23. A process of claim 22 further comprising physically separating the aqueous medium and the coagulated solid matter.
Description

This application is a continuation-in-part of prior copending applications Ser. No. 702,898, filed Feb. 19, 1985 and a continuation-in-part of Ser. No. 727,077, filed Apr. 25, 1985, both now abandoned.

This invention relates to water purification, and more particularly to methods for removing suspended particulates from aqueous systems such as plant effluents, river water, digestion liquors, coal washings, iron ore tailings, and the like.

This invention involves the discovery, inter alia, that solids can be removed readily and efficiently from aqueous suspensions by admixing with the suspension a water-soluble polymer of monoallylamine--e.g., a water-soluble poly(monoallylamine) or a water-soluble salt of poly(monoallylamine), or both--so that coagulation and/or flocculation of solids is effected. In other words, the polymer of monoallylamine used as the coagulating and/or flocculating agent may be in the form of a free base (i.e., the pendant --CH2 NH2 groups are not neutralized with an acid) or it may be in the form of a plurality or completely neutralized polymer (i.e., some or all of the pendant --CH2 NH2 groups are neutralized with an acid and thus are in salt form). Such salts are also known in the chemical arts as poly(monoallylammonium) salts.

Accordingly, a preferred group of polymers of monoallylamine used pursuant to this invention may be depicted by the general formula: ##STR1## where m is a number from zero to 100,000 or more and n is a number from zero to 100,000 or more, the sum of m plus n being in the range of about 10 to about 100,000 or more. In the formula, Acid represents an organic or inorganic acid complexed with the amino group in the form of a salt. When n is zero or is very small relative to m, the polymer may be deemed for all practical purposes a water-soluble poly(monoallylamine). On the other hand when m is zero or is very small relative to n, the polymer may be deemed for all practical purposes a water-soluble salt of poly(monoallylamine). There is of course no hard and fast dividing line between the two since the transition from one end of the scale to the other is a continuum.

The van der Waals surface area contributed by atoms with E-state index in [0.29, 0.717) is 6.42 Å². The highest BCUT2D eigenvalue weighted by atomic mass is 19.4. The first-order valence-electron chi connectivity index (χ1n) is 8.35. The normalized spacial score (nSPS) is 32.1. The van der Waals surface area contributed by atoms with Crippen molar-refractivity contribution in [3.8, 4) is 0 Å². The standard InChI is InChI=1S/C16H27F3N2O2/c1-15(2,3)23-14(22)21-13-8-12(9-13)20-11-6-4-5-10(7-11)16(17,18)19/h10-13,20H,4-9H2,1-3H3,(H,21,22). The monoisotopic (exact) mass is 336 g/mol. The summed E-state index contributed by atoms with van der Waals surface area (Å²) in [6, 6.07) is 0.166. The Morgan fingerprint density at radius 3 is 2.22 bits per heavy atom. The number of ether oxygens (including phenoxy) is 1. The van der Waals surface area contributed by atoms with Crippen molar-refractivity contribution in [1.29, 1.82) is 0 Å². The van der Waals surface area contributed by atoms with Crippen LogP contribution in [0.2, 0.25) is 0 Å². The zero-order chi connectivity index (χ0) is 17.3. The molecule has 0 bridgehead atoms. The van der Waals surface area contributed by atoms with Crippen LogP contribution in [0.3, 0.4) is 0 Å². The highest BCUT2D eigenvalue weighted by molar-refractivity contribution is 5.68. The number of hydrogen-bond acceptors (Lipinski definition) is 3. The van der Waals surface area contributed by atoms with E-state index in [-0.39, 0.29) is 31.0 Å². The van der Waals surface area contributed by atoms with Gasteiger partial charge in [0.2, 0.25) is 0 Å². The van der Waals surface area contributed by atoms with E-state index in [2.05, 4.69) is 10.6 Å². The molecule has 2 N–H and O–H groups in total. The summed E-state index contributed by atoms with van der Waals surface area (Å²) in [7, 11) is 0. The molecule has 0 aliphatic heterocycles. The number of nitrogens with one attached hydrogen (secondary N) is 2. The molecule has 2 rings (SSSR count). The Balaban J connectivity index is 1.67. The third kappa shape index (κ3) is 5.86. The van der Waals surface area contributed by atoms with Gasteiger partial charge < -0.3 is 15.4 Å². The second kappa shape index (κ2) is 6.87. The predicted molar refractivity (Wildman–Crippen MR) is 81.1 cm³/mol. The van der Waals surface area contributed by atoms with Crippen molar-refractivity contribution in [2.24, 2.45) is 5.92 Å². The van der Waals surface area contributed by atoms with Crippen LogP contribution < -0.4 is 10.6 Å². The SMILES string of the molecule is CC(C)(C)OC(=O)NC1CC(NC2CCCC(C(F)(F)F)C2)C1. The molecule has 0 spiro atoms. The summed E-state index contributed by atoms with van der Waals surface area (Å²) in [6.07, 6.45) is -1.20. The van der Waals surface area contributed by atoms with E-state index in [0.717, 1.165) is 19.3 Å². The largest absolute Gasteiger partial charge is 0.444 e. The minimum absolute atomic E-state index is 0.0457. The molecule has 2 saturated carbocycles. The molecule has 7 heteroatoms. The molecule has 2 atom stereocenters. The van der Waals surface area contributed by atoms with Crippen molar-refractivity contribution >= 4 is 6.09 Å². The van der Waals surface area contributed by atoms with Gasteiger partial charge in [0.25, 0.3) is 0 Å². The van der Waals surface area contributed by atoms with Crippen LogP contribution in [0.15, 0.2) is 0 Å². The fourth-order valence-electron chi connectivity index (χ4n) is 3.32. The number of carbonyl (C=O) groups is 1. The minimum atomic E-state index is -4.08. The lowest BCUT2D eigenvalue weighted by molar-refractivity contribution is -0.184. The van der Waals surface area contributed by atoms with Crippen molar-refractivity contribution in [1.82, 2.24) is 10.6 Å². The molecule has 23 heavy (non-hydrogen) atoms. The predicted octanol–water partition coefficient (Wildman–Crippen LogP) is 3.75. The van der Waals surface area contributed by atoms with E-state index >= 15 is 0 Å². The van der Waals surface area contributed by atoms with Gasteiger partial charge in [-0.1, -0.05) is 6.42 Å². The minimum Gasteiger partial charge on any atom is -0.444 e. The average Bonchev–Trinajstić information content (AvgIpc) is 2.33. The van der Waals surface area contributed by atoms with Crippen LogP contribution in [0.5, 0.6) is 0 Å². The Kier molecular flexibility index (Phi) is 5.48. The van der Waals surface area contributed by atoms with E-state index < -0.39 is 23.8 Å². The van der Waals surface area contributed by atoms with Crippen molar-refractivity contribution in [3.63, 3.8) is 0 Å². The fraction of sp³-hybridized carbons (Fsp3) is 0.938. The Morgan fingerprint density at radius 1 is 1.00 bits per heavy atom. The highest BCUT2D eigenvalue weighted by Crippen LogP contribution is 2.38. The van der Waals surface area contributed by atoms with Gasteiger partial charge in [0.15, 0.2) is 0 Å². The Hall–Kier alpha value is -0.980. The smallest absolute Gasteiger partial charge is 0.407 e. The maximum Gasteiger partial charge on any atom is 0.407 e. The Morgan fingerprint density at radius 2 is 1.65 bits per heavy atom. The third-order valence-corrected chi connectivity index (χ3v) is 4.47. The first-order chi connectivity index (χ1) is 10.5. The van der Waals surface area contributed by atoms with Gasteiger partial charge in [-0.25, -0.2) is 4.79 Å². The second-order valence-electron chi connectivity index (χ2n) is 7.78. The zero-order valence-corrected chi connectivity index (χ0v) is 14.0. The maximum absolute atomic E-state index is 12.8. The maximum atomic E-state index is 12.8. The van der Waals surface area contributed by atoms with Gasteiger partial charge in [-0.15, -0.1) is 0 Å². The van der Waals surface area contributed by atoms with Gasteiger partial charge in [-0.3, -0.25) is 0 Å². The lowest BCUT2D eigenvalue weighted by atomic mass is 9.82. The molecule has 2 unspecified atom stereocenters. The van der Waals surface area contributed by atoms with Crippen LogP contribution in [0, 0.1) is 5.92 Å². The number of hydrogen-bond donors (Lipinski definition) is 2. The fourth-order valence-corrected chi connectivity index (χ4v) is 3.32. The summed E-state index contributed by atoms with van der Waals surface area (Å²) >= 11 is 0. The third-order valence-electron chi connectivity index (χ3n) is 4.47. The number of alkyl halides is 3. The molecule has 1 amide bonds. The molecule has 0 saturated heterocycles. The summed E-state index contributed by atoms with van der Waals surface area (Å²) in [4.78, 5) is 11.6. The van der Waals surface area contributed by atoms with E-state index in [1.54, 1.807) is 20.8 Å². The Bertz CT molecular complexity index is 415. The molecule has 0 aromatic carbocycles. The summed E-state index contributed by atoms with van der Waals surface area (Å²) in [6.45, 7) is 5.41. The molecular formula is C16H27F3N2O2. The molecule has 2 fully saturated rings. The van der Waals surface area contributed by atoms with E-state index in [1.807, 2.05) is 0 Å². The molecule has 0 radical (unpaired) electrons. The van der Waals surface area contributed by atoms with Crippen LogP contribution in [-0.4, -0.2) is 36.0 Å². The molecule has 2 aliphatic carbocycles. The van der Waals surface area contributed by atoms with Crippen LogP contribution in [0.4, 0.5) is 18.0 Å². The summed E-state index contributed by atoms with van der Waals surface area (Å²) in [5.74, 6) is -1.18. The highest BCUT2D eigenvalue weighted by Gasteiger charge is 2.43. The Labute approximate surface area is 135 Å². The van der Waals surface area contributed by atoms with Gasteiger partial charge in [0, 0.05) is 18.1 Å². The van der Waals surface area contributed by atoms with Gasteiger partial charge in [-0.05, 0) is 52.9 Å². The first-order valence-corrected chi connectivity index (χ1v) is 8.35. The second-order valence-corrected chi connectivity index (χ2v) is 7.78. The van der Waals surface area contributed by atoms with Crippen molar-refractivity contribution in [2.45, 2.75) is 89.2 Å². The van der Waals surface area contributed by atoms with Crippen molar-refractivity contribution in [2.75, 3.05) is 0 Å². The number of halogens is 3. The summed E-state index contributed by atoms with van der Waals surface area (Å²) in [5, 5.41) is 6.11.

Other preferred polymers of monoallylamine used pursuant to this invention are polymers as above depicted that have been chemically modified during their manufacture by copolymerization with small quantities of suitable polymerizable comonomers containing two or more double bonds in the molecule (e.g., triallylamine hydrochloride and the like) or by crosslinking or bridging with small quantities of a crosslinking agent having two or more groups reactable with the amino group (e.g., epichlorohydrin, ethylene dichloride, and the like). These chemically modified monoallylamine polymers have essentially the same properties and characteristics as the unmodified polymers depicted above except of course those related to molecular weight.

By treating an aqueous medium containing suspended solid matter with a water-soluble polymer of monoallylamine, i.e., poly(monoallylamine) or poly(monoallylammonium) salt, whether modified or unmodified, coalescence of finely-divided solids is effected within the aqueous medium itself in a relatively short period of time. Thereupon it is an easy matter to physically separate the coalesced solids and the aqueous medium, for example by filtration, by centrifugation, or by settling followed by decantation.

These and other embodiments of the invention will be still further apparent from the ensuing description and appended claims.

As noted above, the polymers of monoallylamine used in the practice of this invention (whether modified or unmodified) are water soluble in the sense that no visible settling of a precipitate occurs from a solution of the polymer in water at 25 C. within one hour after the solution is formed. To the naked eye the polymers appear to dissolve in the water and form a true solution, although it is possible that stable colloidal suspensions or microgels may actually be formed at least in some cases. Irrespective of the physico-chemical mechanism or other niceties that may possibly be involved when the polymer is mixed with water, the important point is that the polymer does not settle out and for all practical purposes it behaves as if it is in solution.